Odds of Infection by Episode 6: 10-to-1
Alicia’s Boyfriend, Matt
Remember Matt? Oh, did you not catch his name? You’re forgiven. He got in his couple of scenes before quickly disappearing into a foreboding ether of unanswered text messages from the girlfriend who was expecting to watch the sun set over the Pacific and then retreat to his unchaperoned house for a magical evening of Sharpie-doodle body art and please-don’t-find-a-new-hippie-boyfriend-by-the-end-of-Berkeley-orientation pleading. Poor, poor Matt. We at least hope the bong vendor didn’t taste like patchouli.
Odds of Infection by Episode 6: 3-to-2
Tobias the Nervous Kid
Our teen Cassandra showed up to what might be his last day of high school carrying a knife and a backpack full of tragically unheeded warnings about the plague to come. Nobody’s going to college, he says. Nobody’s doing anything they think they are, he says. It’s all connected, he says, the reports in five states, the viruses and the microbes and the guy on YouTube getting shot a hundred times but not going down. But nobody’s listening. And so the last time we see young, vulnerable Tobias might be through that grimy window of the yellow bus ferrying some unsuspecting students away on an emergency half-day, his quivering eyes telling us he realizes they’re all just the creamy filling in a giant metal Twinkie if that thing gets a flat tire at the wrong intersection.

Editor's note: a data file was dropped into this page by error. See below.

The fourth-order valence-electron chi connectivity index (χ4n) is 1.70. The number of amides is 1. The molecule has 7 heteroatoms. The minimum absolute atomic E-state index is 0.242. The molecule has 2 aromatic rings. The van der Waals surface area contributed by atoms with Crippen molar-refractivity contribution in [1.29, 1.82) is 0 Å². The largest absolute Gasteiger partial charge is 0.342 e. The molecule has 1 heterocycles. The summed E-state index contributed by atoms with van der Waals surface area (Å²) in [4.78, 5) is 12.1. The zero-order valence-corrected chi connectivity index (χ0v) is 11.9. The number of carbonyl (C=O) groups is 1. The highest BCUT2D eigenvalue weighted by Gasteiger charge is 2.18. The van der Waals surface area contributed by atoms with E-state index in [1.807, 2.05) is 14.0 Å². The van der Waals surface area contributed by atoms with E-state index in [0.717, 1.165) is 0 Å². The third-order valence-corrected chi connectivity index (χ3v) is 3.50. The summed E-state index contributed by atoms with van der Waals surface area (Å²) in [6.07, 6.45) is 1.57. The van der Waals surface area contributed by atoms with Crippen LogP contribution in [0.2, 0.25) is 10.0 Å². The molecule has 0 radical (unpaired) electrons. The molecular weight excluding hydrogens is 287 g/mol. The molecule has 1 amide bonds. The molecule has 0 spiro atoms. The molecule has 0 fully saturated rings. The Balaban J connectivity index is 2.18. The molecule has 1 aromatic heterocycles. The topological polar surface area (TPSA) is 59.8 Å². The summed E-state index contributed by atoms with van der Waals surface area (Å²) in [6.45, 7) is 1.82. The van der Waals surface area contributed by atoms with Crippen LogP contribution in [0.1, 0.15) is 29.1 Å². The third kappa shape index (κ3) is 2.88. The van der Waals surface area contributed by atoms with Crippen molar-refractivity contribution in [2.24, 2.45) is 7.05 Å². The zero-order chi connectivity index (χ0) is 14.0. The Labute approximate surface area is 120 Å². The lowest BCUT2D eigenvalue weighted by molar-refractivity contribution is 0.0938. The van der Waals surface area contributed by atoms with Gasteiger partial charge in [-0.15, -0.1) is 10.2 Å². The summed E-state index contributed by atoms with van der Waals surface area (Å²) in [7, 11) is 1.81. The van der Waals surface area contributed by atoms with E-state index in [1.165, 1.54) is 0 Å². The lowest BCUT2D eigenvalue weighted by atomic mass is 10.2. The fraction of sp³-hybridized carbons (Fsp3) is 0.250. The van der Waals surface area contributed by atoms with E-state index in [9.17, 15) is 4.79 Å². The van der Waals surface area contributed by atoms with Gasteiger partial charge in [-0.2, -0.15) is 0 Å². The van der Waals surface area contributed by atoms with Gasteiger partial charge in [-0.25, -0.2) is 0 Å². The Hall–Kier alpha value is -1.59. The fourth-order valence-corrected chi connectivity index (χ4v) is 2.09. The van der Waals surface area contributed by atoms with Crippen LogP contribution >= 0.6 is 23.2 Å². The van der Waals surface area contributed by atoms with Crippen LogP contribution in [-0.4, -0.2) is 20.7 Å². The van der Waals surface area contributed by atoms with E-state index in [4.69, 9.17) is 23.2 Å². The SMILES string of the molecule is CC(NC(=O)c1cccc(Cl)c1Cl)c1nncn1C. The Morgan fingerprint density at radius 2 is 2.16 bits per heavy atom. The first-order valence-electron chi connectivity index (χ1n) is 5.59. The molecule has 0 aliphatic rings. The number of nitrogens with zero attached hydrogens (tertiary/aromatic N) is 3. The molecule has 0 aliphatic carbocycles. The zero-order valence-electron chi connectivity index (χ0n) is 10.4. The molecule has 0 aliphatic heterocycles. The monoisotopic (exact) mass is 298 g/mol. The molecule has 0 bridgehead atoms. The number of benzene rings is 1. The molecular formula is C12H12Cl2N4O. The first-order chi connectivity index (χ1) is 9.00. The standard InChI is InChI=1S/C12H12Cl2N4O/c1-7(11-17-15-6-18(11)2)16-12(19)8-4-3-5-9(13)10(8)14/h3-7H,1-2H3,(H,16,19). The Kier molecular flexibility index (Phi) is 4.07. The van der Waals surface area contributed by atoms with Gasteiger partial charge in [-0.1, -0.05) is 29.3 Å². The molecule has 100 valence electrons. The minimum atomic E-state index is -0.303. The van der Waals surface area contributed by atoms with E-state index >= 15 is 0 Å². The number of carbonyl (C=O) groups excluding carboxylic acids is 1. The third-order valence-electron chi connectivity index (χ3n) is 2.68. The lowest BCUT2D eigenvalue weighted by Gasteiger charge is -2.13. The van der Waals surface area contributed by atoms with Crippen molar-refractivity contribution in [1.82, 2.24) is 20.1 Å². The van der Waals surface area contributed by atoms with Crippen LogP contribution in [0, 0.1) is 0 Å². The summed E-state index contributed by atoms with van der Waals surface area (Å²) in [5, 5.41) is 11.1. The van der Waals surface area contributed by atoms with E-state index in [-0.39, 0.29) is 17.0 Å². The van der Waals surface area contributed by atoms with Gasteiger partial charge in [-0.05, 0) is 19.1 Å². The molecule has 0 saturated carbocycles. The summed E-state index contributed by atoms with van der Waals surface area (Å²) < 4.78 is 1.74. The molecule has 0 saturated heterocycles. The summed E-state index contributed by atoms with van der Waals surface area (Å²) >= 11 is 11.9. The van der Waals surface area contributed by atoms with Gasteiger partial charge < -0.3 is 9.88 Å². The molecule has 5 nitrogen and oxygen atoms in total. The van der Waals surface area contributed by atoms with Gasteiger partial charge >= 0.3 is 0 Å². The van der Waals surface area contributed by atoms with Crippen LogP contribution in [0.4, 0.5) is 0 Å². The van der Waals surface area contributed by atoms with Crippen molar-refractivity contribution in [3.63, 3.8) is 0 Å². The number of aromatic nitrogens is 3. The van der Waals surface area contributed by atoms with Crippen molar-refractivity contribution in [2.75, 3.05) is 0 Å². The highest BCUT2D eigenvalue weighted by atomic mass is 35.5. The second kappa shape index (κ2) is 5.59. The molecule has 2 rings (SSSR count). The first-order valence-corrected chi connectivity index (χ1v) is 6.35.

Odds of Infection by Episode 6: 2-to-1
He seems nice.
But if Zombie Tobias makes it back to school next week, there’s a better-than-average chance he’s going to be wearing Principal Costa’s gallbladder like a fun little hat.
Odds of Infection by Episode 6: 3-to-1
Josiah Kamau/BuzzFoto via Getty Images
What? This thing takes place in L.A. Somebody famous is getting eaten, and soon; there won’t be time to relocate every A-lister inside the fortified walls of Malibu Colony before the plague claims its first Hollywood victim. You can almost see the Chateau Marmont patio slowly succumbing to panic as an infected Franco lurches from table to table, looking for a friendly face to bite. Rachel McAdams never sees what hits her, because he’s already plucked out her eyes and added them to his kale-and-pine-nuts salad.
Fine. Maybe it’s a long shot. But you don’t set this show in Los Angeles if you’re not going to exploit the city’s greatest natural resource: actors looking to get a piece of a hit franchise.
Odds of Infection by Episode 6: 500-to-1 (Odds Franco’s Zombie Directs a Behind-the-Scenes Documentary of His Transformation to Undead Performance Artist: 1-to-1)